New York Times Bestseller • Named one of the Best Books of the Year by NPR, O: The Oprah Magazine, San Francisco Chronicle, Christian Science Monitor and Newsweek
“Kingsolver brilliantly captures both the price of profound change and how it can pave the way not only for future generations, but also for a radiant, unexpected expansion of the heart.” — O: The Oprah Magazine
The acclaimed author of The Poisonwood Bible and The Bean Trees, and recipient of numerous literary awards—including the National Humanities Medal, the Dayton Literary Peace Prize, and the Orange Prize—returns with a story about two families, in two centuries, navigating what seems to be the end of the world as they know it. With history as their tantalizing canvas, these characters paint a startlingly relevant portrait of life in precarious times when the foundations of the past have failed to prepare us for the future.
How could two hardworking people do everything right in life, a woman asks, and end up destitute? Willa Knox and her husband followed all the rules as responsible parents and professionals, and have nothing to show for it but debts and an inherited brick house that is falling apart. The magazine where Willa worked has folded; the college where her husband had tenure has closed. Their dubious shelter is also the only option for a disabled father-in-law and an exasperating, free-spirited daughter. When the family’s one success story, an Ivy-educated son, is uprooted by tragedy he seems likely to join them, with dark complications of his own.
In another time, a troubled husband and public servant asks, How can a man tell the truth, and be reviled for it? A science teacher with a passion for honest investigation, Thatcher Greenwood finds himself under siege: his employer forbids him to speak of the exciting work just published by Charles Darwin. His young bride and social-climbing mother-in-law bristle at the risk of scandal, and dismiss his worries that their elegant house is unsound. In a village ostensibly founded as a benevolent Utopia, Thatcher wants only to honor his duties, but his friendships with a woman scientist and a renegade newspaper editor threaten to draw him into a vendetta with the town’s powerful men.
A timely and "utterly captivating" novel (San Francisco Chronicle), Unsheltered interweaves past and present to explore the human capacity for resiliency and compassion in times of great upheaval.
APPLE BOOKS REVIEW
Barbara Kingsolver proves her profound gift for weaving together themes of family, community, and place. When Willa Knox’s life is rocked by events beyond her control, she finds escape by investigating the historical occupant of her home: a 19th-century science teacher who provoked controversy with his interest in the theory of evolution. With her trademark attentiveness to human preoccupations both vast and small, Kingsolver crafts a sensitive and morally challenging story of two families separated by a century, but connected by the struggle to make sense of a world they thought they knew.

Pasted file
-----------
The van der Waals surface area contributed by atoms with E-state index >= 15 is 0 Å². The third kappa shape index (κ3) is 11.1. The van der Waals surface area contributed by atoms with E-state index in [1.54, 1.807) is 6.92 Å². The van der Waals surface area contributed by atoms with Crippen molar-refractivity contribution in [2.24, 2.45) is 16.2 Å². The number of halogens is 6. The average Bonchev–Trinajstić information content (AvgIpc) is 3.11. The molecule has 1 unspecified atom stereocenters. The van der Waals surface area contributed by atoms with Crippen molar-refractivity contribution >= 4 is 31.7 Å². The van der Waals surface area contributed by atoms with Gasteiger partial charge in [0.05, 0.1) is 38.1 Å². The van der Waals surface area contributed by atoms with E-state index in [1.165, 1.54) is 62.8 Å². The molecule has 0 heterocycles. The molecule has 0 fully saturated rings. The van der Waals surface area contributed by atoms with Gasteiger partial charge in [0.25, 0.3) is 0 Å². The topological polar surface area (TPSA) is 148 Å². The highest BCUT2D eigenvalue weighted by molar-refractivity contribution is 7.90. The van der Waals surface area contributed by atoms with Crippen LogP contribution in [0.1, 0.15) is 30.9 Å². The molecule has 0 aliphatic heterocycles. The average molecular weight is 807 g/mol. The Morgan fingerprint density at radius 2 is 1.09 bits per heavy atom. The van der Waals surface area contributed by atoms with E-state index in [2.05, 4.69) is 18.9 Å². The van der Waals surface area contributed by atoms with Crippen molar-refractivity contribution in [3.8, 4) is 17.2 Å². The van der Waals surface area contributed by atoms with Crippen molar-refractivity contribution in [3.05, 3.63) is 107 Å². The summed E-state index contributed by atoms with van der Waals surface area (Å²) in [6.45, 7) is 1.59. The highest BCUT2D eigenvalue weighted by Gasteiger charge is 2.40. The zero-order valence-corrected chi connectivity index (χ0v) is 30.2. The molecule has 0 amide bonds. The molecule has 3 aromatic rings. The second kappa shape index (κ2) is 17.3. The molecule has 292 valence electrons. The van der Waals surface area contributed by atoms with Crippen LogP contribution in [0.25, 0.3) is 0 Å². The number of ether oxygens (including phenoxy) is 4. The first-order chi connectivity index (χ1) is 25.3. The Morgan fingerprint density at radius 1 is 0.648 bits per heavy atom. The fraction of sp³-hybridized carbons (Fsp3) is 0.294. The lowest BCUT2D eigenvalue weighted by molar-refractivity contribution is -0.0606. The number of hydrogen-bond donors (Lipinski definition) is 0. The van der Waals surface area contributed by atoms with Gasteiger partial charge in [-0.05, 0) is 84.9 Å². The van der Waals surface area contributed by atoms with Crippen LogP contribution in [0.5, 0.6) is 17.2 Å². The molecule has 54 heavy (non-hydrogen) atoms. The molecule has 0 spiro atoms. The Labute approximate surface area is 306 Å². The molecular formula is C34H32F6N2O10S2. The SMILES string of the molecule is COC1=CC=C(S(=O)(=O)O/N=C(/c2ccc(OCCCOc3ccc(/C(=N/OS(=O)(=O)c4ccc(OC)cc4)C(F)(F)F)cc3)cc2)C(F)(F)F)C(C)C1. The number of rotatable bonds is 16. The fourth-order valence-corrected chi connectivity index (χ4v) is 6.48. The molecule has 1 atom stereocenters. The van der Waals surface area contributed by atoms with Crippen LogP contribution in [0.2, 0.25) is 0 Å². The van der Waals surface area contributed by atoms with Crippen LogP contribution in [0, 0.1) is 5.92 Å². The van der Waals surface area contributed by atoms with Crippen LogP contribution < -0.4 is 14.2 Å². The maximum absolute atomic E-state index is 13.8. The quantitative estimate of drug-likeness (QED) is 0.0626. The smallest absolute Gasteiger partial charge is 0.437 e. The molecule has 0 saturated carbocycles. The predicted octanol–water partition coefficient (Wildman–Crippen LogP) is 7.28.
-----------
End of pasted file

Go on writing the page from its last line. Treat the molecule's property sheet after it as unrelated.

Kingsolver's meticulously observed, elegantly structured novel unites social commentary with gripping storytelling. Its two intertwined narratives are set in Vineland, a real New Jersey town built as a utopian community in the 1860s. In the first storyline, set in the present, the magazine Willa Knox edited and the college at which her husband, Iano Tavoularis, taught both fold at the same time. They find themselves responsible for Iano's ailing father and their single son's new baby. They hope the house they have inherited in Vineland will help rebuild their finances, but riddled with structural problems too costly to repair it slowly collapses around them. Destitute after decades of striving and stunned by the racist presidential candidate upending America's ideals, the couple feels bewildered by the future facing them. Researching the home's past in the hopes of finding grant-worthy historical significance, Willa becomes fascinated by science teacher Thatcher Greenwood and his neighbor, naturalist Mary Treat, one of whom may have lived on the property in the 1870s. In the second story line, which alternates with Willa's, Thatcher's home is unsound and irreparable, too. His deepening bond with Mary inspires him, but his support for radical ideas like those of Mary's correspondent Charles Darwin infuriates Vineland's repressive leadership, threatening Thatcher's job and marriage. Kingsolver (Flight Behavior) artfully interweaves fictional and historical figures (notably the remarkable Mary Treat) and gives each narrative its own mood and voice without compromising their underlying unity. Containing both a rich story and a provocative depiction of times that shake the shelter of familiar beliefs, this novel shows Kingsolver at the top of her game.
I always enjoy the writing style of Barbara Kingsolver. Although this book may not be her best, it was a very good read
While well written, Kingsolver took the opportunity to extoll her very liberal socialistic views on society. Throughout the book she references various topics like the the “Bullhorn” presidential candidate, Occupy Wall Street, Global Warming, the evil 1% and oppressed workers, the application for Medicaid benefits for foolish people who made bad life choices. I wish I could get my $15 back. I liked the flashback story and characters but found the present day characters to be pathetic. Good example of celebrity politics and so called influence.
First chapter draws you in - occasional clever wit but wonderfully realistic description of human relationships. Of grief, longing. I want to continue with these people, learn how they cope with unavoidable change.